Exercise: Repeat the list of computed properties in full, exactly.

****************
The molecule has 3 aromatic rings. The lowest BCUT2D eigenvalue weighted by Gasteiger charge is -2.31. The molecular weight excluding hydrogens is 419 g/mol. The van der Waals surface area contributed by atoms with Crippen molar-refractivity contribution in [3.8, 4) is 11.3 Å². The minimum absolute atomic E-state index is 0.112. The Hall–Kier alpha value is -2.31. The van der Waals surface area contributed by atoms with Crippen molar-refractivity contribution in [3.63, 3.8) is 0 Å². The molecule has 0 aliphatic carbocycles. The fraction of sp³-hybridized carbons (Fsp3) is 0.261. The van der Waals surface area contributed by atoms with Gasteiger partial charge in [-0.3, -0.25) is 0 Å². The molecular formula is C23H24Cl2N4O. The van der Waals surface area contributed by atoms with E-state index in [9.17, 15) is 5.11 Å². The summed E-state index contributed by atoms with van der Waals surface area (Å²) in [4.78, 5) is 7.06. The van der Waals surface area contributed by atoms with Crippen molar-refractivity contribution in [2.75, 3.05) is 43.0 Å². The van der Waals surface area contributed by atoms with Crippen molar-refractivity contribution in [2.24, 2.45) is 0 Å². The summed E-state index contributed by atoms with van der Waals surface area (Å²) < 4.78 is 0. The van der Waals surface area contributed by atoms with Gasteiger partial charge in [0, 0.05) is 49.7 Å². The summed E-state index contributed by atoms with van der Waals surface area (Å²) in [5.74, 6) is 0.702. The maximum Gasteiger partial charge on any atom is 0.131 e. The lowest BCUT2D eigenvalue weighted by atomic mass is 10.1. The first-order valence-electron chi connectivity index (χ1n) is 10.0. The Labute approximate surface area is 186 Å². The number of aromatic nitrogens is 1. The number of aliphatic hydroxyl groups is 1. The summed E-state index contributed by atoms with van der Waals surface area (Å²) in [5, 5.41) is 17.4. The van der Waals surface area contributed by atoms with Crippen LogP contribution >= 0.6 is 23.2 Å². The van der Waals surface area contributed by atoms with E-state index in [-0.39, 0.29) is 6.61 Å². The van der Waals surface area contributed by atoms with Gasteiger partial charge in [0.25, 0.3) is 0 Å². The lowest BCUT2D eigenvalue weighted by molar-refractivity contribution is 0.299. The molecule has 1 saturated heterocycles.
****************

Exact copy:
The molecule has 3 aromatic rings. The lowest BCUT2D eigenvalue weighted by Gasteiger charge is -2.31. The molecular weight excluding hydrogens is 419 g/mol. The van der Waals surface area contributed by atoms with Crippen molar-refractivity contribution in [3.8, 4) is 11.3 Å². The minimum absolute atomic E-state index is 0.112. The Hall–Kier alpha value is -2.31. The van der Waals surface area contributed by atoms with Crippen molar-refractivity contribution in [3.63, 3.8) is 0 Å². The molecule has 0 aliphatic carbocycles. The fraction of sp³-hybridized carbons (Fsp3) is 0.261. The van der Waals surface area contributed by atoms with Gasteiger partial charge in [-0.3, -0.25) is 0 Å². The molecular formula is C23H24Cl2N4O. The van der Waals surface area contributed by atoms with E-state index in [9.17, 15) is 5.11 Å². The summed E-state index contributed by atoms with van der Waals surface area (Å²) in [4.78, 5) is 7.06. The van der Waals surface area contributed by atoms with Crippen molar-refractivity contribution in [2.75, 3.05) is 43.0 Å². The van der Waals surface area contributed by atoms with Crippen molar-refractivity contribution in [2.24, 2.45) is 0 Å². The summed E-state index contributed by atoms with van der Waals surface area (Å²) < 4.78 is 0. The van der Waals surface area contributed by atoms with Gasteiger partial charge in [0, 0.05) is 49.7 Å². The summed E-state index contributed by atoms with van der Waals surface area (Å²) in [5.74, 6) is 0.702. The maximum Gasteiger partial charge on any atom is 0.131 e. The lowest BCUT2D eigenvalue weighted by atomic mass is 10.1. The first-order valence-electron chi connectivity index (χ1n) is 10.0. The Labute approximate surface area is 186 Å². The number of aromatic nitrogens is 1. The number of aliphatic hydroxyl groups is 1. The summed E-state index contributed by atoms with van der Waals surface area (Å²) in [5, 5.41) is 17.4. The van der Waals surface area contributed by atoms with Crippen LogP contribution >= 0.6 is 23.2 Å². The van der Waals surface area contributed by atoms with E-state index in [-0.39, 0.29) is 6.61 Å². The van der Waals surface area contributed by atoms with Gasteiger partial charge in [0.25, 0.3) is 0 Å². The lowest BCUT2D eigenvalue weighted by molar-refractivity contribution is 0.299. The molecule has 1 saturated heterocycles.